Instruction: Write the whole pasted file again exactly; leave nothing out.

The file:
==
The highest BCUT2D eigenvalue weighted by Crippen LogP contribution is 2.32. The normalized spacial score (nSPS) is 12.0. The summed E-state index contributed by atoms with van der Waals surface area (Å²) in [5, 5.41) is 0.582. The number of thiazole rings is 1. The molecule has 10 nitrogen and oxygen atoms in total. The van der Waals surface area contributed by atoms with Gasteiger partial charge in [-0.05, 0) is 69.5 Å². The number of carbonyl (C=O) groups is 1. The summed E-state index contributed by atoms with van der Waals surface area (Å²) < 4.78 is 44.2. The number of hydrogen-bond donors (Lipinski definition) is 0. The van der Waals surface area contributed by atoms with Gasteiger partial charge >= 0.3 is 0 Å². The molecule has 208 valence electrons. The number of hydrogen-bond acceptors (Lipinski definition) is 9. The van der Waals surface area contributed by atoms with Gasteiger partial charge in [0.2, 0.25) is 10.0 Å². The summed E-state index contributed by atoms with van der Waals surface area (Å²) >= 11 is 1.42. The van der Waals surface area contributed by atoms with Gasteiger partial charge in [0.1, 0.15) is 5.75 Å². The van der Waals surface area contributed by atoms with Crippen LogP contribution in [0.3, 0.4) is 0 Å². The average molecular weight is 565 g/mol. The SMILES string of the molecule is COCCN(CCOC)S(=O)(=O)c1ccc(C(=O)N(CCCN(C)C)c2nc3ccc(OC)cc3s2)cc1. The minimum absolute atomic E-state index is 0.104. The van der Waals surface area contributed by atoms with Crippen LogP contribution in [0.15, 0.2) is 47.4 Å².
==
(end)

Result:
The highest BCUT2D eigenvalue weighted by Crippen LogP contribution is 2.32. The normalized spacial score (nSPS) is 12.0. The summed E-state index contributed by atoms with van der Waals surface area (Å²) in [5, 5.41) is 0.582. The number of thiazole rings is 1. The molecule has 10 nitrogen and oxygen atoms in total. The van der Waals surface area contributed by atoms with Gasteiger partial charge in [-0.05, 0) is 69.5 Å². The number of carbonyl (C=O) groups is 1. The summed E-state index contributed by atoms with van der Waals surface area (Å²) < 4.78 is 44.2. The number of hydrogen-bond donors (Lipinski definition) is 0. The van der Waals surface area contributed by atoms with Gasteiger partial charge >= 0.3 is 0 Å². The molecule has 208 valence electrons. The number of hydrogen-bond acceptors (Lipinski definition) is 9. The van der Waals surface area contributed by atoms with Gasteiger partial charge in [0.2, 0.25) is 10.0 Å². The summed E-state index contributed by atoms with van der Waals surface area (Å²) >= 11 is 1.42. The van der Waals surface area contributed by atoms with Gasteiger partial charge in [0.1, 0.15) is 5.75 Å². The van der Waals surface area contributed by atoms with Crippen LogP contribution in [0.3, 0.4) is 0 Å². The average molecular weight is 565 g/mol. The SMILES string of the molecule is COCCN(CCOC)S(=O)(=O)c1ccc(C(=O)N(CCCN(C)C)c2nc3ccc(OC)cc3s2)cc1. The minimum absolute atomic E-state index is 0.104. The van der Waals surface area contributed by atoms with Crippen LogP contribution in [0.15, 0.2) is 47.4 Å².